246 F2d 582 Security National Bank of Durand v. Fidelity and Casualty Company of New York
246 F.2d 582
SECURITY NATIONAL BANK OF DURAND, Plaintiff-Appellee,
FIDELITY AND CASUALTY COMPANY OF NEW YORK, Defendant-Appellant.
United States Court of Appeals Seventh Circuit.
July 8, 1957.
George Y. King, Ramsdell, King, Carroll & Barland, Eau Claire, Wis., for defendant-appellant.
Harold E. Stafford, Chippewa Falls, Wis., for appellee.
Before MAJOR, LINDLEY and SWAIM, Circuit Judges.
SWAIM, Circuit Judge.
The plaintiff bank brought this action against the defendant insurance company seeking to recover pursuant to the provisions of a bankers blanket indemnity bond for a loss sustained by reason of a fraud committed on the bank by one of its customers.
The cause was submitted to the District Court on an agreed statement of facts and the plaintiff prevailed. 145 F.Supp. 667. The facts, as stipulated by the parties, are as follows:
'The plaintiff is a national banking corporation, with its banking house in the City of Durand, Pepin County, Wisconsin.
'The defendant is a New York insurance corporation.
'That on or about the 17th day of November, 1951 the defendant issued to the plaintiff its bankers blanket bond * * *. Clause (E) of the bond is relied upon by plaintiff as the basis of this action.
'That thereafter the bank had engaged in the business of loaning money to Chain-O-Lakes, Inc., a corporation, with its principal place of business at Waupaca, Wisconsin. Chain-O-Lakes, Inc. was engaged in the business of buying and selling cheese, eggs and other merchandise. Its president and managing agent was Irving G. Koren of Waupaca, Wisconsin. There were a number of cheese factories in Wisconsin which sold their entire output to Chain-O-Lakes, Inc. Chain-O-Lakes, Inc. then in turn sold the cheese to National Tea Company, Armour & Company, Swift and Company, and a number of other nationally known dealers. The sale of the cheese and eggs to a purchaser was evidenced by the usual invoice describing the goods shipped and sent to the customer. In order to finance the business a duplicate of the invoice was taken to the Security National Bank of Durand and an assignment to the bank was stamped thereon and signed by Irving Koren for the Chain-O-Lakes, Inc. The bank then advanced 80% of the face of the invoice to the Chain-O-Lakes, Inc. When the purchaser of the merchandise paid the amount of the invoice the proceeds were paid to the Security National Bank. This gave the Chain-O-Lakes, Inc. operating funds with which to continue buying merchandise and selling merchandise to its customers. * * *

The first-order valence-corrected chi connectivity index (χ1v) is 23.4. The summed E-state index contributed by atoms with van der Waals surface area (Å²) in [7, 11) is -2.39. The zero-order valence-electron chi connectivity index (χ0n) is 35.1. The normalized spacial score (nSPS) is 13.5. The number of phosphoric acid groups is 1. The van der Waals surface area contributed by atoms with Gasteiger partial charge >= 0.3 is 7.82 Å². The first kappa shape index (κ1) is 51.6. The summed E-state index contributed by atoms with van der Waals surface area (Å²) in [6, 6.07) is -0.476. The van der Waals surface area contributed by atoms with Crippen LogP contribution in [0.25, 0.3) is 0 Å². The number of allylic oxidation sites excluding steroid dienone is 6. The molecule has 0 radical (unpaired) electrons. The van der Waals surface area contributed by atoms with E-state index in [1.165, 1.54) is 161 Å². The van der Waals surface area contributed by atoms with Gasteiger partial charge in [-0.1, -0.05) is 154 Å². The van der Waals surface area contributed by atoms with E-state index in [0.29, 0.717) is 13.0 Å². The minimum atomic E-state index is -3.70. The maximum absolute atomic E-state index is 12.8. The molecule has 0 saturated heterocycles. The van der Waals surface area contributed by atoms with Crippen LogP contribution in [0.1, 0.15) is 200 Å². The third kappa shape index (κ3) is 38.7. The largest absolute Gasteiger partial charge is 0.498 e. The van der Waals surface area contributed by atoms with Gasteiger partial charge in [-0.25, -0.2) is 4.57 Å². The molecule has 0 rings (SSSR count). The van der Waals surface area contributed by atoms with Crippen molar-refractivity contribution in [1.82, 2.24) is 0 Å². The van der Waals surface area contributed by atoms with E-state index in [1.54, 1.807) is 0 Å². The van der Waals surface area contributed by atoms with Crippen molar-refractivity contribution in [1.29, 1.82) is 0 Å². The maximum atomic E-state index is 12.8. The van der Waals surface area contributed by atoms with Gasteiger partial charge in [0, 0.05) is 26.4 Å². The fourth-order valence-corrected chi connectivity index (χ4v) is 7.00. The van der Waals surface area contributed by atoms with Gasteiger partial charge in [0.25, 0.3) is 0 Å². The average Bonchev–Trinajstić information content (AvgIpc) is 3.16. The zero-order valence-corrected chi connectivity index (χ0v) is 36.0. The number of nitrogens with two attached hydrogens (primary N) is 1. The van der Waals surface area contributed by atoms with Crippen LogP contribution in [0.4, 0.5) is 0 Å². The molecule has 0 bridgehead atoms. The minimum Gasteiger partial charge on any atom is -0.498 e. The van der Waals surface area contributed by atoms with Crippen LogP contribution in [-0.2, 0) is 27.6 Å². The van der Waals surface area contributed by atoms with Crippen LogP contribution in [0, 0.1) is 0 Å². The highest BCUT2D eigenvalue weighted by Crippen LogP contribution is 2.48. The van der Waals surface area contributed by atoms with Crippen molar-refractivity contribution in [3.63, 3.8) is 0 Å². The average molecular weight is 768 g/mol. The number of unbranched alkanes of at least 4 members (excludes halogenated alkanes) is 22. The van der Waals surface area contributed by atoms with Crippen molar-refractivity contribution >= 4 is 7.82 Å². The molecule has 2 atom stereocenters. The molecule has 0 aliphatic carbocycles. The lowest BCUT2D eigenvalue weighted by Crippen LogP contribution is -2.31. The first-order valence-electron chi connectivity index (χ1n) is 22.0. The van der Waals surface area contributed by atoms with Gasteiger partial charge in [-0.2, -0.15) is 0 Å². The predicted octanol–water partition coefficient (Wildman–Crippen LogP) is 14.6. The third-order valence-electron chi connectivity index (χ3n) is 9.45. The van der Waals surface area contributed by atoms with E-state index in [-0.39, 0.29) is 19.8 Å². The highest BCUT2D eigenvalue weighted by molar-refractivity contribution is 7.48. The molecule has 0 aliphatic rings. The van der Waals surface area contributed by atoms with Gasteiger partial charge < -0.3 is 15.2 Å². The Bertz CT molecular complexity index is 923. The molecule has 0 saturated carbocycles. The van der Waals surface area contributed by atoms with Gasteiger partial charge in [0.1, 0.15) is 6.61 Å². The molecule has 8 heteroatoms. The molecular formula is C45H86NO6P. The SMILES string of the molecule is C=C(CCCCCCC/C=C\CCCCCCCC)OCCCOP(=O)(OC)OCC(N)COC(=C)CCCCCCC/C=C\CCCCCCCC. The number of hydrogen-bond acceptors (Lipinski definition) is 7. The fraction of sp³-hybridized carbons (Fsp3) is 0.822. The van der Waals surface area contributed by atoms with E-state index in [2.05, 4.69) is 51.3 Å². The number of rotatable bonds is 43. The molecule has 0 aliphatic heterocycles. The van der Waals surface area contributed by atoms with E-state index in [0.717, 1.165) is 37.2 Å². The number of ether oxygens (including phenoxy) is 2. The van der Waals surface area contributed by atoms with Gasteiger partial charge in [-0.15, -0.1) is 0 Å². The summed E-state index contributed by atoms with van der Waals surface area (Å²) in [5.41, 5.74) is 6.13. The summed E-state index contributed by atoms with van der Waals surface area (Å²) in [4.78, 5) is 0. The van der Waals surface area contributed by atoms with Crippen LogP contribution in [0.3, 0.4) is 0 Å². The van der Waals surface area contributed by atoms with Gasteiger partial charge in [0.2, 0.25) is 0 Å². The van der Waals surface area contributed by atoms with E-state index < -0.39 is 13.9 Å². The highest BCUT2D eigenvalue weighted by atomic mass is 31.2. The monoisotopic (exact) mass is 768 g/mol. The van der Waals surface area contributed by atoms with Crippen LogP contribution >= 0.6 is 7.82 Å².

'On or about November 10, 1954, Irving Koren of the Chain-O-Lakes, Inc. presented to the Security National Bank a number of invoices with the assignments endorsed thereon to the Security National Bank. The Security National Bank in good faith and in the course of business thereupon released the funds to the Chain-O-Lakes, Inc. as had been the practice on previous occasions. Shortly thereafter Chain-O-Lakes, Inc. became financially involved and ceased doing business. Some of the purchasers of the merchandise upon being notified by the bank to pay their indebtedness to the bank, denied having received or ordered any such merchandise. Upon investigation it was found that these invoices which had been assigned to the Security National Bank in fact did not represent merchandise sold, as no shipments of cheese or eggs had been made and no original invoices had been sent to the alleged consignees. The invoices purported to represent shipments of merchandise and obligations of the purchasers, but in fact did not represent any shipments or indebtedness. The only signature on the assignments is that of Irving Koren and the only documents signed by him are the assignments on the invoices attached hereto. It is his genuine signature and the only one involved in the transaction. Irving Koren admits that he made out these invoices without having any orders and without making any shipments. He committed these acts and made these representations for the purpose of defrauding the bank out of the money loaned in reliance on such conduct. These invoices aggregate $21,476.29. The amount loaned by the plaintiff thereon was the sum of $17,341.52. The limit of the defendant's liability on the blanket bond under clause (E) is $10,000.00.'
The pertinent provision of the bond, describing the coverage upon which plaintiff relies, indemnifies plaintiff against